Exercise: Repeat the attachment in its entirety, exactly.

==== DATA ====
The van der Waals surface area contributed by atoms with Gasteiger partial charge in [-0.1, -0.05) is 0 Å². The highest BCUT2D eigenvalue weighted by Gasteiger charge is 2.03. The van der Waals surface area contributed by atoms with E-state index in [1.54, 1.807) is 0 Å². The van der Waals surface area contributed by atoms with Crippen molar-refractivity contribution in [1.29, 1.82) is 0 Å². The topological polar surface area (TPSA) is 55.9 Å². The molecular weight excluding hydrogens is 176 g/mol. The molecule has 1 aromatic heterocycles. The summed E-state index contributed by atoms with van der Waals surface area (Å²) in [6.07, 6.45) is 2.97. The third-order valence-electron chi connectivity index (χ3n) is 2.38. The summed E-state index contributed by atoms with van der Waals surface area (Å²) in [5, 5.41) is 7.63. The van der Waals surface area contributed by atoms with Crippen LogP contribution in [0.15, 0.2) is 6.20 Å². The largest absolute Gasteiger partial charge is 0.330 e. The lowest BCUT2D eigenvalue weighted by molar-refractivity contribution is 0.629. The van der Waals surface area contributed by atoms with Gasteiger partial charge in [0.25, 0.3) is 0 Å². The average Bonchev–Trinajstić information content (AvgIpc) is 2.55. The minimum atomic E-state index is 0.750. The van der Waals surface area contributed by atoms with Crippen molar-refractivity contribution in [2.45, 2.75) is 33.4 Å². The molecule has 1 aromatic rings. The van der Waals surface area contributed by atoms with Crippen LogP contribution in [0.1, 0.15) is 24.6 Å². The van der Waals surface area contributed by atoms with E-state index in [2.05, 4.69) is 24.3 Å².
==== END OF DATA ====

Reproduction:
The van der Waals surface area contributed by atoms with Gasteiger partial charge in [-0.1, -0.05) is 0 Å². The highest BCUT2D eigenvalue weighted by Gasteiger charge is 2.03. The van der Waals surface area contributed by atoms with E-state index in [1.54, 1.807) is 0 Å². The van der Waals surface area contributed by atoms with Crippen molar-refractivity contribution in [1.29, 1.82) is 0 Å². The topological polar surface area (TPSA) is 55.9 Å². The molecular weight excluding hydrogens is 176 g/mol. The molecule has 1 aromatic heterocycles. The summed E-state index contributed by atoms with van der Waals surface area (Å²) in [6.07, 6.45) is 2.97. The third-order valence-electron chi connectivity index (χ3n) is 2.38. The summed E-state index contributed by atoms with van der Waals surface area (Å²) in [5, 5.41) is 7.63. The van der Waals surface area contributed by atoms with Crippen LogP contribution in [0.15, 0.2) is 6.20 Å². The largest absolute Gasteiger partial charge is 0.330 e. The lowest BCUT2D eigenvalue weighted by molar-refractivity contribution is 0.629. The van der Waals surface area contributed by atoms with Gasteiger partial charge in [0.25, 0.3) is 0 Å². The average Bonchev–Trinajstić information content (AvgIpc) is 2.55. The minimum atomic E-state index is 0.750. The van der Waals surface area contributed by atoms with Crippen molar-refractivity contribution in [2.45, 2.75) is 33.4 Å². The molecule has 1 aromatic rings. The van der Waals surface area contributed by atoms with Crippen LogP contribution in [0.1, 0.15) is 24.6 Å². The van der Waals surface area contributed by atoms with E-state index in [2.05, 4.69) is 24.3 Å².